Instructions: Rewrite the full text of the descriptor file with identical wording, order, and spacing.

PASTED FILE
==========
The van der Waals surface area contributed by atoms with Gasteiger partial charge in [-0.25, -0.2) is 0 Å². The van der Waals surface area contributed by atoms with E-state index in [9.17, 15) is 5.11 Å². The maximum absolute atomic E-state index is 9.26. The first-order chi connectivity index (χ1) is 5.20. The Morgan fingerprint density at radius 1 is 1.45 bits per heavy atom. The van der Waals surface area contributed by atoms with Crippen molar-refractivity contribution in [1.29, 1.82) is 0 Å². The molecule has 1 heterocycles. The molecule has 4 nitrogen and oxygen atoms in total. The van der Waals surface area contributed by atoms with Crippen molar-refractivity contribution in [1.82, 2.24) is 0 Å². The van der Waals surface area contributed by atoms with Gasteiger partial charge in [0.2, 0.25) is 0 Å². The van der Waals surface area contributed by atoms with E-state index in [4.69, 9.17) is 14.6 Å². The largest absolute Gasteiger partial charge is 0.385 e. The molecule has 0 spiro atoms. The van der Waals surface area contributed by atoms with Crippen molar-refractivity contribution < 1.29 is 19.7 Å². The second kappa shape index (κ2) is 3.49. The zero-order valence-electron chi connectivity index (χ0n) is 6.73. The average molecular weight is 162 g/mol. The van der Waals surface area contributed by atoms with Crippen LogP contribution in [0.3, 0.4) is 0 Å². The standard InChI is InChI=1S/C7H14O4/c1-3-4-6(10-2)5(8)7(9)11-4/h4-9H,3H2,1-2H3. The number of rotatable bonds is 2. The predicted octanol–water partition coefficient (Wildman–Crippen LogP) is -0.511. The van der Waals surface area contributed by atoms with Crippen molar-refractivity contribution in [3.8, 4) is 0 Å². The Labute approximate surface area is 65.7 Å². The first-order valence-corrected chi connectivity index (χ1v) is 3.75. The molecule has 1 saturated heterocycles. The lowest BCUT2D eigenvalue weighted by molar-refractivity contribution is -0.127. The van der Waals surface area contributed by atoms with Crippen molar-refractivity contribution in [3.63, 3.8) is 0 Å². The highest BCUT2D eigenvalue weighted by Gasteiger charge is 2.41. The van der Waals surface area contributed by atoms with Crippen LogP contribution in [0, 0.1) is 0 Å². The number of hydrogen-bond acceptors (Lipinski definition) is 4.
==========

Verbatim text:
The van der Waals surface area contributed by atoms with Gasteiger partial charge in [-0.25, -0.2) is 0 Å². The van der Waals surface area contributed by atoms with E-state index in [9.17, 15) is 5.11 Å². The maximum absolute atomic E-state index is 9.26. The first-order chi connectivity index (χ1) is 5.20. The Morgan fingerprint density at radius 1 is 1.45 bits per heavy atom. The van der Waals surface area contributed by atoms with Crippen molar-refractivity contribution in [1.29, 1.82) is 0 Å². The molecule has 1 heterocycles. The molecule has 4 nitrogen and oxygen atoms in total. The van der Waals surface area contributed by atoms with Crippen molar-refractivity contribution in [1.82, 2.24) is 0 Å². The van der Waals surface area contributed by atoms with Gasteiger partial charge in [0.2, 0.25) is 0 Å². The van der Waals surface area contributed by atoms with E-state index in [4.69, 9.17) is 14.6 Å². The largest absolute Gasteiger partial charge is 0.385 e. The molecule has 0 spiro atoms. The van der Waals surface area contributed by atoms with Crippen molar-refractivity contribution < 1.29 is 19.7 Å². The second kappa shape index (κ2) is 3.49. The zero-order valence-electron chi connectivity index (χ0n) is 6.73. The average molecular weight is 162 g/mol. The van der Waals surface area contributed by atoms with Crippen LogP contribution in [0.3, 0.4) is 0 Å². The standard InChI is InChI=1S/C7H14O4/c1-3-4-6(10-2)5(8)7(9)11-4/h4-9H,3H2,1-2H3. The number of rotatable bonds is 2. The predicted octanol–water partition coefficient (Wildman–Crippen LogP) is -0.511. The van der Waals surface area contributed by atoms with Crippen molar-refractivity contribution in [3.8, 4) is 0 Å². The Labute approximate surface area is 65.7 Å². The first-order valence-corrected chi connectivity index (χ1v) is 3.75. The molecule has 1 saturated heterocycles. The lowest BCUT2D eigenvalue weighted by molar-refractivity contribution is -0.127. The van der Waals surface area contributed by atoms with Crippen molar-refractivity contribution in [3.63, 3.8) is 0 Å². The highest BCUT2D eigenvalue weighted by Gasteiger charge is 2.41. The van der Waals surface area contributed by atoms with Crippen LogP contribution in [0, 0.1) is 0 Å². The number of hydrogen-bond acceptors (Lipinski definition) is 4.